You Don’t Have to Be Perfect, But You Can Be Good

Every few months I break down sobbing because I remember that deep down, I am fatally flawed. I am broken, defective, worthless. I am no good at anything. Everything that’s going wrong in life is my fault. I work incredibly hard at everything, and it’s still just not good enough.

For a while tonight while I was crying, I thought I should go away for a week so my husband and kids could see if they’d do better without me. If they could, then I’d just go live as a hermit somewhere. Of course, I realized that was stupid, my husband would go nuts without me driving the kids around, helping our son do his homework, buying groceries, doing laundry, etc.

I’m a Perfectionist. Not just by self-definition, I’ve actually been tested. My therapist did the Enneagram with me, and it was pretty clear that I’m a Perfectionist. No matter how well I’m doing, I should always be doing better.

This probably started early on for me. My father was running from the law for most of my childhood, and I think I believed that if I were perfect he would somehow stop being angry, would stop breaking the law, and would love me. Somehow my being perfect would protect him and me.

I totally understand that my thoughts are not rational, but I think that my feelings of worthlessness are hard-wired in my brain. It’s going to take a lot of re-training to make new connections in my brain that allow me to forgive and to accept myself.

I’ve come a long way already. Before when I would have friends over, I would sweep and mop the night before, no matter how tired I was. I used to be afraid to watch other people’s kids even for just an hour or two. I used to try to pretend I was perfect. This made me an extremely big pain in the ass. I’m lucky I’ve managed to keep some of my friends from over 10 years ago. I was such a jerk. People who’ve read my post about judging people who take public assistance would rightfully argue I can still be a jerk.

I told my son once, “You don’t have to be perfect, but you can be good.” Recently when I was getting really impatient and frustrated with my daughter, my son came to me and reminded me of this sentiment. I’m not sure why I worry so much about him. Sometimes he seems so much wiser than me.


I’ve gotten much better about admitting to other people that I’m not perfect. I’ve got to practice admitting to myself that it’s really okay for me not to be perfect. It’s not doing my kids any favors to set expectations that none of us can reach.

One of my biggest problems is taking on too many things. Trying to help out at church, at my son’s school, with my friends, trying to be a writer, trying to keep up with my book club, and on and on.

I’m going to take a step back and start over with my To Do List. If I pull the plants out of the garden, I don’t have to feel guilty that I’m not tending it. I can write blog posts when I feel I have something to share, not just because about a week has gone by.

I know that having compassion for myself makes me more able to have compassion for others, and God knows my kids need compassion. They have me for their mother. (That’s totally supposed to be a joke.)

What do you do to keep from making yourself crazy doing too much or working too hard?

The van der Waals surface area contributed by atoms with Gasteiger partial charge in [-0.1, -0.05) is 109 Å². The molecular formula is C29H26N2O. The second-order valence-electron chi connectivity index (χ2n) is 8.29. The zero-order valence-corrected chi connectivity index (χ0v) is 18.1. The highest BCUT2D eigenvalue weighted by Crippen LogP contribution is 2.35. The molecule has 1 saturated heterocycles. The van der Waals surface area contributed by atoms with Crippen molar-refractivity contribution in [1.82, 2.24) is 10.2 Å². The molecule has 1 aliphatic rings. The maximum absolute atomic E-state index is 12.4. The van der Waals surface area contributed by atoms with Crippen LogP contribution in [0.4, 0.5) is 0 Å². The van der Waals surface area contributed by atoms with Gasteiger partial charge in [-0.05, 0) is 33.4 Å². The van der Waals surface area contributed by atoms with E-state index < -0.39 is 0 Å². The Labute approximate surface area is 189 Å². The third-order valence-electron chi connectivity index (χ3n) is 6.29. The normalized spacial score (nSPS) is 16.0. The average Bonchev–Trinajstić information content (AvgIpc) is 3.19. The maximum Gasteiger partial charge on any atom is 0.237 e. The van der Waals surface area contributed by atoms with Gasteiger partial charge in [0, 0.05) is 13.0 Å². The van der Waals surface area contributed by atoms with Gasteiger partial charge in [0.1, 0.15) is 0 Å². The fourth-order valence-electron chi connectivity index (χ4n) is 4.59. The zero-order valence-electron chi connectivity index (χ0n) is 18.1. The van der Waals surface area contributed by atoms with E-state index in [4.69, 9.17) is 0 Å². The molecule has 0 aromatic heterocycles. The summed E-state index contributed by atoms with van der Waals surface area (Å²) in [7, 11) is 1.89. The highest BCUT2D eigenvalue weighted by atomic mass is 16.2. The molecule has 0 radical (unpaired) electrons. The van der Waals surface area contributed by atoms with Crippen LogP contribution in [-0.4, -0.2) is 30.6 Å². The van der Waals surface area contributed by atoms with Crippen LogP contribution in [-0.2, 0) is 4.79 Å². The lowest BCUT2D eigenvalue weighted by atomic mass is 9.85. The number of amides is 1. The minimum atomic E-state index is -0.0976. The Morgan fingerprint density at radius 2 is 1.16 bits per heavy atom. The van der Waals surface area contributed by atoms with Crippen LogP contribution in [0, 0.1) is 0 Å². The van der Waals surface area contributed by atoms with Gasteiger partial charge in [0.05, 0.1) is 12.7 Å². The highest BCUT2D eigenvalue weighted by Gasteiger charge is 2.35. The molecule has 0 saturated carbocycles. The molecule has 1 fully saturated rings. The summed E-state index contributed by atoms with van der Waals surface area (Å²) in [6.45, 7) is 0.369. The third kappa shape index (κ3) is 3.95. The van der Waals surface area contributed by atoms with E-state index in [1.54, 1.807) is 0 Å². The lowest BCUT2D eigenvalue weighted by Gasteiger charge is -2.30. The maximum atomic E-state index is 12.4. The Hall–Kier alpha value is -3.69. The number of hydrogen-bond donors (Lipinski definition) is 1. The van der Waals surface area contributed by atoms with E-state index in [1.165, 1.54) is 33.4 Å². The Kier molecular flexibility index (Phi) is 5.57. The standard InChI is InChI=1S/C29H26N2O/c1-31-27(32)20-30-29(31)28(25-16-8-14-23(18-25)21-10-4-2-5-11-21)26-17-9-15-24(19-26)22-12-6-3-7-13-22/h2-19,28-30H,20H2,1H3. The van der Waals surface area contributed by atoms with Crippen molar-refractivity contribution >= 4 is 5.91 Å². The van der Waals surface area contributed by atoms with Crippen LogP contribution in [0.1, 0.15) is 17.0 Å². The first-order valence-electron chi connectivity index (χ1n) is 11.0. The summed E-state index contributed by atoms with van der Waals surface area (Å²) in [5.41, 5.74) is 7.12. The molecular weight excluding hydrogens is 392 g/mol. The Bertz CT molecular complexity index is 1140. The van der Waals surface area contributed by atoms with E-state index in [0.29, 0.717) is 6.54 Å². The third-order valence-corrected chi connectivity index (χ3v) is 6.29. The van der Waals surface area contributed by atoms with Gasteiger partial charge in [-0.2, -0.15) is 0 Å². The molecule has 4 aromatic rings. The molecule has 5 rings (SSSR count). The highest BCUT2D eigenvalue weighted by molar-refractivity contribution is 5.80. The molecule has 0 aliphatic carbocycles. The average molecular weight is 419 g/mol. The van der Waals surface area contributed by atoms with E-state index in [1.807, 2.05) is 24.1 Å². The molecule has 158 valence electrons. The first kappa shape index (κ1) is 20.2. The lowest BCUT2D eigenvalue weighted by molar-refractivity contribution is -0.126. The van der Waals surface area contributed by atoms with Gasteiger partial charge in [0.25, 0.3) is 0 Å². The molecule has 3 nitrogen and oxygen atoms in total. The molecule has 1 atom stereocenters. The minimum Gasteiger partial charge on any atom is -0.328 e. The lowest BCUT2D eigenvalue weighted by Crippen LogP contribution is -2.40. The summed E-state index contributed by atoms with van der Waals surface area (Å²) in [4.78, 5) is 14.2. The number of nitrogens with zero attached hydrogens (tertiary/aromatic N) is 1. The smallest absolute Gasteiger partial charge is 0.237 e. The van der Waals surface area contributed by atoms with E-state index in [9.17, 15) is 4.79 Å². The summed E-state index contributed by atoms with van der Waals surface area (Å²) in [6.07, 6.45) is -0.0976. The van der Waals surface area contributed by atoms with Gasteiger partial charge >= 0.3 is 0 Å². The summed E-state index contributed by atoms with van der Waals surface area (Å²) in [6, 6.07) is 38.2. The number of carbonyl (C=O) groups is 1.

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3 thoughts on “You Don’t Have to Be Perfect, But You Can Be Good

  1. Mara Migraineur October 13, 2013 at 11:46 pm Reply

    You have apparently been residing in my brain. My childhood nickname was “Miss Perfect” – except that my mother failed to mention to me that the nickname was sarcastic. She could tell I didn’t want anyone to know I wasn’t perfect, and then her calling me that doubled my feelings of needing to live up to that standard. And I know I have get upset with my kids for ridiculous things – things I’ll do and not get upset at myself for. Sooo…why did I just get upset at my kid for it? Ugh. And knowing that my thoughts are irrational doesn’t really make a huge difference.

    As for how to keep from making myself crazy doing too much? Well, umm, I don’t do anything? I’ve kind of dropped off the religious community wagon – I know it’s selfish, but if they don’t have anything to offer me in the way of support, then I’ve got nothing to give in return. I’m in a place in my life when I need support and volunteering my life away isn’t going to make it better. Same for school – when I am directly approached, I can do something small, but for right now, what I can offer is simply going to have to be good enough. And I still feel like I have trouble prioritizing myself. My family is front and center for me. And fortunately, my husband is supportive 100% of whatever I endeavor to do. Now if only I was that supportive of me. (or my kids, cringe)

  2. Aussa Lorens October 16, 2013 at 9:14 pm Reply

    Isn’t it odd how we can be aware that our thoughts are “crazy” and yet they still continue to affect or control us? I can’t say anyone has ever accused me of being a perfectionist– more like a hot mess– but I have a slew of destructive thoughts I have to consciously battle in order to press on.

    • Frankie Laursen October 21, 2013 at 9:16 pm Reply

      Yes, I agree. Even while I’m having irrational thoughts I can be aware of them but still not be able to change my behavior. It’s frustrating. I think it takes a lot of practice and skill to detach from the negative and/or destructive thoughts.

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